‘In the end – we are all a bit to blame because we have not insisted on real accountability, transparency, and competency of those to whom we entrust with such procurement function.
The best way to avoid the failures we have seen in these procurement is to determine whether our state procurement procedures are based on common sense business considerations and whether they conform to “Best Practices” in public contracting or worst we are giving great jobs to undeserving incompetent, foolish and bungling idiots in political expediency?’
Consumerist: The Need For Accountability In Public & Private Procurement!
Everyone talks about accountability!
Perhaps we talk so much about it because we do very little to embrace it in our system?
One man, a politician who challenged me about accountability when he took office in a particular state at an inaugural Parents Teachers Meeting in that state, a decade ago or more ago, where I was a member of the PTA was today sentenced by the highest court in the land for corruption!
I am saddened by it all.
His wife was a dear friend!
Yes, I must state that accountability constitutes a central pillar of any public procurement system be they public or private initiative.
And again – Yes, without such transparent and accountable systems enabling governments, private agencies or industry and citizens to engage in a
mutually responsive way, the vast resources channeled through public procurement may end up elsewhere or having the danger of increased corruption and misuse of funds.
Even in a nation with all kinds and forms of checks and balances be it in the US, UK in Europe or other capitals of the civilized world public and civic oversight can help identify inefficiencies, thereby increasing procurement efficiency and effectiveness
Any qualified procurement professional will tell you, the administration phase of a public procurement is equally as important as the solicitation phase.
The administration phase of a public contract is critical to success of the project.
It is during the contract administration phase that the government or private contract managers assess whether the contractor’s performance meets the government’s strategic objectives as expressed in the contract’s “Statement of Work.”
If the contractor is not meeting the Statement of Work requirements, the government or private contract manager has the oversight authority to demand corrective action that will ensure the contractor meets its obligations.
The contract’s Statement of Work is the manager’s key tool to evaluate contractor performance and ensure the contractor’s work accomplishes the purposes of the contract.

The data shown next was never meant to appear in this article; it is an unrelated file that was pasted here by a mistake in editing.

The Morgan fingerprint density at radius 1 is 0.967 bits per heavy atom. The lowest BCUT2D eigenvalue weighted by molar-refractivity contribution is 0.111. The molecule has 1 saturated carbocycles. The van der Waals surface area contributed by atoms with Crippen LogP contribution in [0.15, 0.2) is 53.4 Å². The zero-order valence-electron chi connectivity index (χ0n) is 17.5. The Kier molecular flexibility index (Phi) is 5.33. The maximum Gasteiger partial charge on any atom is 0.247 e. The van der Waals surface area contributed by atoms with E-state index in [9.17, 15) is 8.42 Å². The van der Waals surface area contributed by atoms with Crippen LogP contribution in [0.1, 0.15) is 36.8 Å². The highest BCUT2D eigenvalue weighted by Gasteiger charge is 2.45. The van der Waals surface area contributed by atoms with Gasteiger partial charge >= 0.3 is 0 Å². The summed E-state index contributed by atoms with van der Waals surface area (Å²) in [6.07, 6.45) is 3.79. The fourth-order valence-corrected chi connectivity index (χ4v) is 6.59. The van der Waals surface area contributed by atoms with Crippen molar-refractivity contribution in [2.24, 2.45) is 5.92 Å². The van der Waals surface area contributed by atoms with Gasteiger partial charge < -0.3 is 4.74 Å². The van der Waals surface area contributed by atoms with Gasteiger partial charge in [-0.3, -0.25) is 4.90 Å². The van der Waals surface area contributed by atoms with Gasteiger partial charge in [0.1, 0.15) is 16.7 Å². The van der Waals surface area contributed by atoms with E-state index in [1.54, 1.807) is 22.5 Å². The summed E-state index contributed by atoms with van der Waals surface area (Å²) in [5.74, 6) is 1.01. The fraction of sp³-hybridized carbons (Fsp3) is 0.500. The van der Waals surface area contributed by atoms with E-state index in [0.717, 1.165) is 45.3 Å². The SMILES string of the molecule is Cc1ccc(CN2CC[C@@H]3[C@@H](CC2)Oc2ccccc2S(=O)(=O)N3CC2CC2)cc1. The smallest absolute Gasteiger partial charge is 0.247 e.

The Statement of Work is a clear, comprehensive, and concise statement of the contractor’s obligations. It also delineates the performance measurements and milestones the contractor must meet to ensure full and timely completion of the contract Statement of Work.
Even small government or private sector failures in overseeing the contractor’s compliance with the Statement of Work can cause big problems.
Inadequate oversight and enforcement of the contract Statement of Work will lead inevitably to the kinds of failures.
To ensure successful performance of every public contract, the government must do two things:
• First, the government or private sector must ensure its contract managers are fully trained and fundamentally competent in the “Best Practices” of public contracting.
• Next, the government or private sector must demand real accountability on all parties to the contract, including its own technical staff and contract managers.
The stakeholders commitment to competence and accountability must apply to all procurement steps from the drafting of the Statement of Work, the inspection and evaluation of contractor performance, and the final acceptance of the contractor product or service.
If the government or private sector or owner does not ensure its contract managers are trained and competent or if the government or stakeholders does not ensure accountability, the risk of failure is high. Worse yet, there will be no meaningful way to determine who is at fault for the failure.
The result is often a dramatic waste of public funds and long delays in obtaining what the public needs.
In the end – we are all a bit to blame because we have not insisted on real accountability, transparency, and competency of those to whom we entrust with such procurement function.
The best way to avoid the failures we have seen in these procurement is to determine whether our state procurement procedures are based on common sense business considerations and whether they conform to “Best Practices” in public contracting or worst we are giving great jobs to undeserving incompetent, foolish and bungling idiots in political expediency?